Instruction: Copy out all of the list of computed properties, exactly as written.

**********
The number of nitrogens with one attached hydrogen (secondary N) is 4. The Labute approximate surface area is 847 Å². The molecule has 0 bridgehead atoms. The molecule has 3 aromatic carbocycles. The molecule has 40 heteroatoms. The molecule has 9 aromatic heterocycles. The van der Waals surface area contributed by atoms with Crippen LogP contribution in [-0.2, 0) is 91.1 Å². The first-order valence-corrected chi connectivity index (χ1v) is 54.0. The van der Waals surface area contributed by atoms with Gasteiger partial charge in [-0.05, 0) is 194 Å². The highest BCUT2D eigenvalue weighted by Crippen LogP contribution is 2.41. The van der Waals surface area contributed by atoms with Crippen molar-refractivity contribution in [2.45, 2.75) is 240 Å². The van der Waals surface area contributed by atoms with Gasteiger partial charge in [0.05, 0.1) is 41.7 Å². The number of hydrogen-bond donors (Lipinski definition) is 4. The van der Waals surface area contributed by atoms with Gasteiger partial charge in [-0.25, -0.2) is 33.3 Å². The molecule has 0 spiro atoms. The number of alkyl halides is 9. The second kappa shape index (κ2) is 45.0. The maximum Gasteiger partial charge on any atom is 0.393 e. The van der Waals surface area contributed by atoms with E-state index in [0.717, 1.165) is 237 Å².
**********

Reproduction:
The number of nitrogens with one attached hydrogen (secondary N) is 4. The Labute approximate surface area is 847 Å². The molecule has 0 bridgehead atoms. The molecule has 3 aromatic carbocycles. The molecule has 40 heteroatoms. The molecule has 9 aromatic heterocycles. The van der Waals surface area contributed by atoms with Crippen LogP contribution in [-0.2, 0) is 91.1 Å². The first-order valence-corrected chi connectivity index (χ1v) is 54.0. The van der Waals surface area contributed by atoms with Gasteiger partial charge in [-0.05, 0) is 194 Å². The highest BCUT2D eigenvalue weighted by Crippen LogP contribution is 2.41. The van der Waals surface area contributed by atoms with Crippen molar-refractivity contribution in [2.45, 2.75) is 240 Å². The van der Waals surface area contributed by atoms with Gasteiger partial charge in [0.05, 0.1) is 41.7 Å². The number of hydrogen-bond donors (Lipinski definition) is 4. The van der Waals surface area contributed by atoms with Gasteiger partial charge in [-0.25, -0.2) is 33.3 Å². The molecule has 0 spiro atoms. The number of alkyl halides is 9. The second kappa shape index (κ2) is 45.0. The maximum Gasteiger partial charge on any atom is 0.393 e. The van der Waals surface area contributed by atoms with E-state index in [0.717, 1.165) is 237 Å².